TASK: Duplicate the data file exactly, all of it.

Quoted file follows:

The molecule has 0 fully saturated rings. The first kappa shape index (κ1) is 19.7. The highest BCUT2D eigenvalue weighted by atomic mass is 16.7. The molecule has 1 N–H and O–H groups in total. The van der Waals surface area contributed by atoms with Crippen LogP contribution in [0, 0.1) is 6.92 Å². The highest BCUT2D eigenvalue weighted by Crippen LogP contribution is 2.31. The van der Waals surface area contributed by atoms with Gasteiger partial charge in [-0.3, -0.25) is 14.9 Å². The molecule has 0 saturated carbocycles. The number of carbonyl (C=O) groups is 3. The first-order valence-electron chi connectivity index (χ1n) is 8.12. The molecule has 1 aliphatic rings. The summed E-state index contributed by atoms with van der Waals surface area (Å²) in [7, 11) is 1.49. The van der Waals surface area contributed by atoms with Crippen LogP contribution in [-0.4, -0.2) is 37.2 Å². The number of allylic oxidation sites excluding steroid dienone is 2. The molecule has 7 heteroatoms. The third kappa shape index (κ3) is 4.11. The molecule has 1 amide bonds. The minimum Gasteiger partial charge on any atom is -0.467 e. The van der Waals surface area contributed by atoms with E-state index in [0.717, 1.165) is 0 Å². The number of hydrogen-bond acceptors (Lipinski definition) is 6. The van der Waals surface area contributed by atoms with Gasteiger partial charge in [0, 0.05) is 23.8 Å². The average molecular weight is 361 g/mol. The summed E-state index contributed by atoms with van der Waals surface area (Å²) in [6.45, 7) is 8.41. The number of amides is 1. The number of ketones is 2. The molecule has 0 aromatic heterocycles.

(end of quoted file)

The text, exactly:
The molecule has 0 fully saturated rings. The first kappa shape index (κ1) is 19.7. The highest BCUT2D eigenvalue weighted by atomic mass is 16.7. The molecule has 1 N–H and O–H groups in total. The van der Waals surface area contributed by atoms with Crippen LogP contribution in [0, 0.1) is 6.92 Å². The highest BCUT2D eigenvalue weighted by Crippen LogP contribution is 2.31. The van der Waals surface area contributed by atoms with Gasteiger partial charge in [-0.3, -0.25) is 14.9 Å². The molecule has 0 saturated carbocycles. The number of carbonyl (C=O) groups is 3. The first-order valence-electron chi connectivity index (χ1n) is 8.12. The molecule has 1 aliphatic rings. The summed E-state index contributed by atoms with van der Waals surface area (Å²) in [7, 11) is 1.49. The van der Waals surface area contributed by atoms with Crippen LogP contribution in [-0.4, -0.2) is 37.2 Å². The number of allylic oxidation sites excluding steroid dienone is 2. The molecule has 7 heteroatoms. The third kappa shape index (κ3) is 4.11. The molecule has 1 amide bonds. The minimum Gasteiger partial charge on any atom is -0.467 e. The van der Waals surface area contributed by atoms with E-state index in [0.717, 1.165) is 0 Å². The number of hydrogen-bond acceptors (Lipinski definition) is 6. The van der Waals surface area contributed by atoms with Gasteiger partial charge in [0, 0.05) is 23.8 Å². The average molecular weight is 361 g/mol. The summed E-state index contributed by atoms with van der Waals surface area (Å²) in [6.45, 7) is 8.41. The number of amides is 1. The number of ketones is 2. The molecule has 0 aromatic heterocycles.